Stanford law professor Pamela Karlan, who argued on behalf of two gay men who were fired, said even with that understanding, the law should apply in this case.

“When a employer fires a male employee for dating men, but does not fire female employees who date men, he violates Title VII,” she said, referring to a provision of the 1964 law. “The employer has … discriminated against the man because he treats that man worse than women who want to do the same thing. And that discrimination is because of sex.”

Gorsuch said several times that he could accept the argument that firing a gay or transgender employee involved sex discrimination. When a lawyer defended an employer who allegedly fired a gay employee, Gorsuch said he did not see how sex played no role.

“Let’s do truth serum, OK? Wouldn’t the employer maybe say it’s because this person was a man who liked other men? And isn’t that first part sex?” Gorsuch asked. At the same time, he also voiced concern about what he called the “massive social upheaval” that might be caused by extending the law to LGBTQ workers.

It is the first significant gay rights case before the high court since Justice Brett M. Kavanaugh replaced the retired Justice Anthony M. Kennedy. Though a moderate conservative, Kennedy wrote all of the court’s opinions upholding the rights of gays and lesbians, including the 2015 decision upholding the right to marry for same-sex couples. Kavanaugh said little during the arguments, so his views remain unclear.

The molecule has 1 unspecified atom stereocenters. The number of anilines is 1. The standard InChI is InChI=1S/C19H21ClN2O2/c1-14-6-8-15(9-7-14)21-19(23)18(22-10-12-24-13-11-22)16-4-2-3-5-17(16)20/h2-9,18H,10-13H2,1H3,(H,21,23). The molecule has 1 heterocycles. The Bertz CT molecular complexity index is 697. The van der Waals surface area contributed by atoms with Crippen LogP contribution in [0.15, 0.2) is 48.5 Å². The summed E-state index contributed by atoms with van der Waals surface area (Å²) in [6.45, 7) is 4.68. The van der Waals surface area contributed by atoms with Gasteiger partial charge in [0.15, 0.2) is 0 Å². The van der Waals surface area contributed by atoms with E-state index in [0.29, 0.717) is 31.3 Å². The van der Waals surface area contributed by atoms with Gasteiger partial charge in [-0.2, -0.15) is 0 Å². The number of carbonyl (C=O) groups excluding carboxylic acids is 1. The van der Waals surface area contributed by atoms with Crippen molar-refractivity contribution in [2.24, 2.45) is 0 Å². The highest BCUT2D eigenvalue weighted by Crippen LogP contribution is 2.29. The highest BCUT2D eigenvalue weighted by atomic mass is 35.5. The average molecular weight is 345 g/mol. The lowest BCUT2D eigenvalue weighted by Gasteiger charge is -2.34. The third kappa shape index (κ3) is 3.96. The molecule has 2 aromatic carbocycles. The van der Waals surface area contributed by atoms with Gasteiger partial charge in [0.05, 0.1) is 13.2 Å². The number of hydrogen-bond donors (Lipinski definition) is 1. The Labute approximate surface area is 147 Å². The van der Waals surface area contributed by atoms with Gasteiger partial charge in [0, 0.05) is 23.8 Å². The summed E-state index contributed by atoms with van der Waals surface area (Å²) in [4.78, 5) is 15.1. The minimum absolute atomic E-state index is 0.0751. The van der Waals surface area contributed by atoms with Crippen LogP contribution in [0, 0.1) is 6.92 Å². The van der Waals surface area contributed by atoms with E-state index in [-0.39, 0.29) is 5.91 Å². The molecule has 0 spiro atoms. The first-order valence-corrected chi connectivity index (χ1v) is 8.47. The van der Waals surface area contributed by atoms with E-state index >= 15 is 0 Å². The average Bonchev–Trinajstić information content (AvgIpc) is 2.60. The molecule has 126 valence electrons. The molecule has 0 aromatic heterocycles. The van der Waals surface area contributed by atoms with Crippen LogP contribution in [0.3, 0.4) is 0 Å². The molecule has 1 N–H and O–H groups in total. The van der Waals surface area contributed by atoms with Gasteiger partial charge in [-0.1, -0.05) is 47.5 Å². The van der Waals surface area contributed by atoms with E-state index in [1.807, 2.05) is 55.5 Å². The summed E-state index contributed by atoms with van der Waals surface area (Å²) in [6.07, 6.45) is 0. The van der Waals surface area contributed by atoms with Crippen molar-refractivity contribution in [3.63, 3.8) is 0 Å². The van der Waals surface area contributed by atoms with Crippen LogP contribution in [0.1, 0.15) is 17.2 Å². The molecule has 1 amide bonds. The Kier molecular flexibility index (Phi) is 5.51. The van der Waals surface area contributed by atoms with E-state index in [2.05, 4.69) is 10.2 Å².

At present, federal anti-discrimination laws do not protect gays, lesbians or transgender workers. The House under Democratic control passed the Equality Act in May to amend the Civil Rights Act and to prohibit discrimination on the basis of “sexual orientation, gender identity, pregnancy (or) childbirth.” But the measure is stalled in the Republican-controlled Senate.

California and 21 other states forbid discrimination based on sexual orientation, and several other states have such protections for public employees. But there are few such protections in the South and much of the Midwest and Great Plains.

The justices heard arguments in three cases: two involving gay men and one involving a transgender woman.

Gerald Bostock said he was fired from his position as a child welfare services coordinator in Clayton County, Ga., not long after he joined a gay softball league. He appealed in Bostock v. Clayton County after his discrimination suit was tossed out.

In 2010, Donald Zarda was fired from his job as a sky-diving instructor in New York after jokingly assuring a woman customer she had nothing to fear from being strapped to him in the air because he was gay. He later died in an accident, but his sister has pursued his suit in Altitude Express v. Zarda.

Aimee Stephens said she was fired from her job at a family-run funeral home in Detroit after she returned from a vacation as a woman. The EEOC sued on her behalf, but the court will hear the employer’s appeal in R.G. & G.R. Harris Funeral Homes v. EEOC.

By David G. Savage, Los Angeles Times